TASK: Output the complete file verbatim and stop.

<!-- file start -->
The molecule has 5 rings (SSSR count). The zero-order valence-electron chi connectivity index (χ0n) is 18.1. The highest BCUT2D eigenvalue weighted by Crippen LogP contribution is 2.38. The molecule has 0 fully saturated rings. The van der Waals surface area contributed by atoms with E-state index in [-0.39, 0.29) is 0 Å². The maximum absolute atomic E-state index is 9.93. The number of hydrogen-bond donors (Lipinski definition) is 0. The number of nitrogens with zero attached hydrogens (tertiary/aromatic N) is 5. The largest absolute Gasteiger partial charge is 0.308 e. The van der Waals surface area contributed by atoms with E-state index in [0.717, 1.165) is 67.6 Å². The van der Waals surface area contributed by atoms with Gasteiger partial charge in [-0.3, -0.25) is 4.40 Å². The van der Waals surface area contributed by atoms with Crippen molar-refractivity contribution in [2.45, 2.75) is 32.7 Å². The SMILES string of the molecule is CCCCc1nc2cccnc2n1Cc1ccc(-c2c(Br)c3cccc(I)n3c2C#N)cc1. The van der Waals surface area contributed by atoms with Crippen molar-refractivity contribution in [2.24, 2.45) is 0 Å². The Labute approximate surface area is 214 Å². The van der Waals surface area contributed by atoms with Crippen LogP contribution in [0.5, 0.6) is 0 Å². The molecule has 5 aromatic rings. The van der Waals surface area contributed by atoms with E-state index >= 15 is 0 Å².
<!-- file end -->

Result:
The molecule has 5 rings (SSSR count). The zero-order valence-electron chi connectivity index (χ0n) is 18.1. The highest BCUT2D eigenvalue weighted by Crippen LogP contribution is 2.38. The molecule has 0 fully saturated rings. The van der Waals surface area contributed by atoms with E-state index in [-0.39, 0.29) is 0 Å². The maximum absolute atomic E-state index is 9.93. The number of hydrogen-bond donors (Lipinski definition) is 0. The number of nitrogens with zero attached hydrogens (tertiary/aromatic N) is 5. The largest absolute Gasteiger partial charge is 0.308 e. The van der Waals surface area contributed by atoms with E-state index in [0.717, 1.165) is 67.6 Å². The van der Waals surface area contributed by atoms with Gasteiger partial charge in [-0.3, -0.25) is 4.40 Å². The van der Waals surface area contributed by atoms with Crippen molar-refractivity contribution in [2.45, 2.75) is 32.7 Å². The SMILES string of the molecule is CCCCc1nc2cccnc2n1Cc1ccc(-c2c(Br)c3cccc(I)n3c2C#N)cc1. The van der Waals surface area contributed by atoms with Crippen molar-refractivity contribution in [2.24, 2.45) is 0 Å². The Labute approximate surface area is 214 Å². The van der Waals surface area contributed by atoms with Crippen LogP contribution in [0.5, 0.6) is 0 Å². The molecule has 5 aromatic rings. The van der Waals surface area contributed by atoms with E-state index >= 15 is 0 Å².